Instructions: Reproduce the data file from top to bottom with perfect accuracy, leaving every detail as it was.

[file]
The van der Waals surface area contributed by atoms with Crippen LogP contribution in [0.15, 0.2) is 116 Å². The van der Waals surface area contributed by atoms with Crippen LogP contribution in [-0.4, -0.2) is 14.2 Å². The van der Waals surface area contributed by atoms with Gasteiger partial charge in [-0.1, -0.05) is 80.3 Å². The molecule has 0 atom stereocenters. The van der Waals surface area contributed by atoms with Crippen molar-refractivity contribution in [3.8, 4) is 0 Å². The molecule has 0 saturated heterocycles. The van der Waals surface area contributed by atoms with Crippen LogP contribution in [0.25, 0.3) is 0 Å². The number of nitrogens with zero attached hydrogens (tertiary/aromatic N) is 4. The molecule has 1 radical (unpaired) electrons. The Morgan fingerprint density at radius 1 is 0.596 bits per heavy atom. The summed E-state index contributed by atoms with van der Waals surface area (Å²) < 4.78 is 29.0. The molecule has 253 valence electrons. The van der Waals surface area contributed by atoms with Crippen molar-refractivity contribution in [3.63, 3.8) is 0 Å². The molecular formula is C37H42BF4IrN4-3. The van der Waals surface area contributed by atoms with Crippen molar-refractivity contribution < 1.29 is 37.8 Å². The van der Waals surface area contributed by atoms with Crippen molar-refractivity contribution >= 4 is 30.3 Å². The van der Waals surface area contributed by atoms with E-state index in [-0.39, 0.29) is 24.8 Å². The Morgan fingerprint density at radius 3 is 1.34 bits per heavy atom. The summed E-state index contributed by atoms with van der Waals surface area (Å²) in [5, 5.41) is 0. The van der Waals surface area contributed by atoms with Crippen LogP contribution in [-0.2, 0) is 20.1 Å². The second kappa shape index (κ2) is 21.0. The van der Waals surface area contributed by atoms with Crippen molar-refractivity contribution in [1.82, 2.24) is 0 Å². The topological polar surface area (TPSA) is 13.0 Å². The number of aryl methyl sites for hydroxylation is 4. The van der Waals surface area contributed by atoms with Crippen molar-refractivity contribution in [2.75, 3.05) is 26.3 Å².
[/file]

The van der Waals surface area contributed by atoms with Crippen LogP contribution in [0.15, 0.2) is 116 Å². The van der Waals surface area contributed by atoms with Crippen LogP contribution in [-0.4, -0.2) is 14.2 Å². The van der Waals surface area contributed by atoms with Gasteiger partial charge in [-0.1, -0.05) is 80.3 Å². The molecule has 0 atom stereocenters. The van der Waals surface area contributed by atoms with Crippen molar-refractivity contribution in [3.8, 4) is 0 Å². The molecule has 0 saturated heterocycles. The van der Waals surface area contributed by atoms with Crippen LogP contribution in [0.25, 0.3) is 0 Å². The number of nitrogens with zero attached hydrogens (tertiary/aromatic N) is 4. The molecule has 1 radical (unpaired) electrons. The Morgan fingerprint density at radius 1 is 0.596 bits per heavy atom. The summed E-state index contributed by atoms with van der Waals surface area (Å²) < 4.78 is 29.0. The molecule has 253 valence electrons. The van der Waals surface area contributed by atoms with Crippen molar-refractivity contribution in [3.63, 3.8) is 0 Å². The molecular formula is C37H42BF4IrN4-3. The van der Waals surface area contributed by atoms with Crippen molar-refractivity contribution < 1.29 is 37.8 Å². The van der Waals surface area contributed by atoms with Crippen molar-refractivity contribution >= 4 is 30.3 Å². The van der Waals surface area contributed by atoms with E-state index in [-0.39, 0.29) is 24.8 Å². The Morgan fingerprint density at radius 3 is 1.34 bits per heavy atom. The summed E-state index contributed by atoms with van der Waals surface area (Å²) in [5, 5.41) is 0. The van der Waals surface area contributed by atoms with Crippen LogP contribution in [-0.2, 0) is 20.1 Å². The second kappa shape index (κ2) is 21.0. The van der Waals surface area contributed by atoms with Crippen molar-refractivity contribution in [1.82, 2.24) is 0 Å². The topological polar surface area (TPSA) is 13.0 Å². The number of aryl methyl sites for hydroxylation is 4. The van der Waals surface area contributed by atoms with Crippen molar-refractivity contribution in [2.75, 3.05) is 26.3 Å².